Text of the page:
We reviewed faceMe last week, an excellent app that triggered actions on your Mac when it detected someone was sitting in front of it. Flutter (full review) is a similar app, in that it, too, takes visual cues from the webcam and allows you to control iTunes, Spotify etc. iClapper is a Mac app, free for a limited time, that takes audio clues and uses them to trigger actions. These audio clues are simple clap sequences, and the number of times you clap tells iClapper which action to trigger. By default, the app comes with pre-added actions for running iTunes, playing/pausing it, skipping to the next song and starting the screensaver. You can add additional actions via an AppleScript and record custom clap sequences. Natively, the app recognizes single, double and three claps.
You will first have to calibrate iClapper from its preferences. The app asks you to record ‘model claps,’ which are recordings of your claps. The app uses them to reference what your clap sounds like, and if it’s actually a clap. To record model claps, go to iClapper’s preferences, and in the Calibration tab, click the plus sign under Model Clap Frequencies. When iClapper ‘hears’ a clap, it asks if that was you clapping. If it was, confirm and your first model clap will be saved. If the app doesn’t hear anything, visit the Input Device to see if the correct device is selected and whether it is responsive or not. The quality of the recording and the app’s response to these claps depends on three variables; the level of noise in the room, the loudness of your clap and the similarity of one clap with the other one.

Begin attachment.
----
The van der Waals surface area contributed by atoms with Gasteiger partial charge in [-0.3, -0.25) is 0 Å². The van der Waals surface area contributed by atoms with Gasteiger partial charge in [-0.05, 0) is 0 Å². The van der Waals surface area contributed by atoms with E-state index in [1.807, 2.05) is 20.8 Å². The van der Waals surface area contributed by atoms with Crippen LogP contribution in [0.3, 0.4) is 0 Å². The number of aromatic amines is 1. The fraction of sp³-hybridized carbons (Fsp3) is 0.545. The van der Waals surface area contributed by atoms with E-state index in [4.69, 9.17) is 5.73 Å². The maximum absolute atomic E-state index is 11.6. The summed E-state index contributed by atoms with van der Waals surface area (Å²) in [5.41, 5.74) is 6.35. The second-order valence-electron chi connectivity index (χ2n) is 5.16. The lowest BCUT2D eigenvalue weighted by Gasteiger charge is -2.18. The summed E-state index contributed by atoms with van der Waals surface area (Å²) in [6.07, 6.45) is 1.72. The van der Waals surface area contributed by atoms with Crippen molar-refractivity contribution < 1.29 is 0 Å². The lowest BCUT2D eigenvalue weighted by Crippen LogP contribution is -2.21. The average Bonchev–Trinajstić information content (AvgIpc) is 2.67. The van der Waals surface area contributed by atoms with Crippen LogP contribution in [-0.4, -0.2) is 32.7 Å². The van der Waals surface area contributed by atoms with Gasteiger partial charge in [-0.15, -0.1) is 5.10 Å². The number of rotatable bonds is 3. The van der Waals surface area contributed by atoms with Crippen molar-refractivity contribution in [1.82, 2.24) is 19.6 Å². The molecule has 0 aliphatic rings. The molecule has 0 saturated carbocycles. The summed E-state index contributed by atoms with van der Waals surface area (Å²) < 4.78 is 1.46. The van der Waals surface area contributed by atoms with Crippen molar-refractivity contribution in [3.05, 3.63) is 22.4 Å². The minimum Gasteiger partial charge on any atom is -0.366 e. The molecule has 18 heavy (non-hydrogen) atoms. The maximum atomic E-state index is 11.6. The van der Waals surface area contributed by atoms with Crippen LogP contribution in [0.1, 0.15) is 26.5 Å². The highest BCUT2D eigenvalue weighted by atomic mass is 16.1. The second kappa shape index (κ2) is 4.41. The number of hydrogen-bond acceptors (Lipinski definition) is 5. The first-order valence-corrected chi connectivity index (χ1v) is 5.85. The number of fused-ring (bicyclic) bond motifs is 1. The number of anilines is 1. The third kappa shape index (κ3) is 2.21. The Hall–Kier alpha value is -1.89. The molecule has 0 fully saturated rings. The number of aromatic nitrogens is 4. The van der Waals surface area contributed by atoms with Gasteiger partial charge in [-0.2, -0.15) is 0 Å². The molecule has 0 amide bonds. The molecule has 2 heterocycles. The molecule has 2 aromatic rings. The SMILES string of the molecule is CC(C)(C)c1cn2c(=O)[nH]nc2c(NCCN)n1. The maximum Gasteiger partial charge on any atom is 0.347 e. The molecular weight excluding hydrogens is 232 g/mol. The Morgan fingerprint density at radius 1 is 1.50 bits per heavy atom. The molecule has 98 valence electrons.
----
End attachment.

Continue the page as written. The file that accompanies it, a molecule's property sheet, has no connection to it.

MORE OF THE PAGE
These three variables, known as Recognition Parameters, can be adjusted using the three sliders in the Calibration tab. The defaults settings worked perfectly with our tests, but they might need tweaking depending on the type of input device you use and its sensitivity.
Once you’ve calibrated your claps, go to the first tab in preferences, labelled Actions, and see what the claps are currently set to trigger. To add a a new clap sequence, click the plus sign and record it. To record a different action from the ones listed, pull down the Action dropdown, select Add New Action…, enter an AppleScript and click Save.
A simple AppleScript for running an app is as follows:
tell application “Name of the application” run end tell
Each time your clap is heard by iClapper, it responds with the corresponding number of sounds and then triggers the action. It provides Growl notifications, and considerable control over these notifications from the preferences.
A few things you should know, however. iClapper might recognize sounds that aren’t actually claps, as claps. These sounds can be you placing a water bottle on your desk, or picking up and placing your mouse a bit too hard. You might also want to consider limiting the use of the app when you’re alone. Using it in public, in addition to the noise interference, will make you come off as a mad seal clapping for your Mac. This beats the light clapper people had in the 70s by a long shot. iClapper also adds an icon to the Menu Bar for accessing its preferences or quitting the app.
Update: iClapper now has a Pro version vailable on the App Store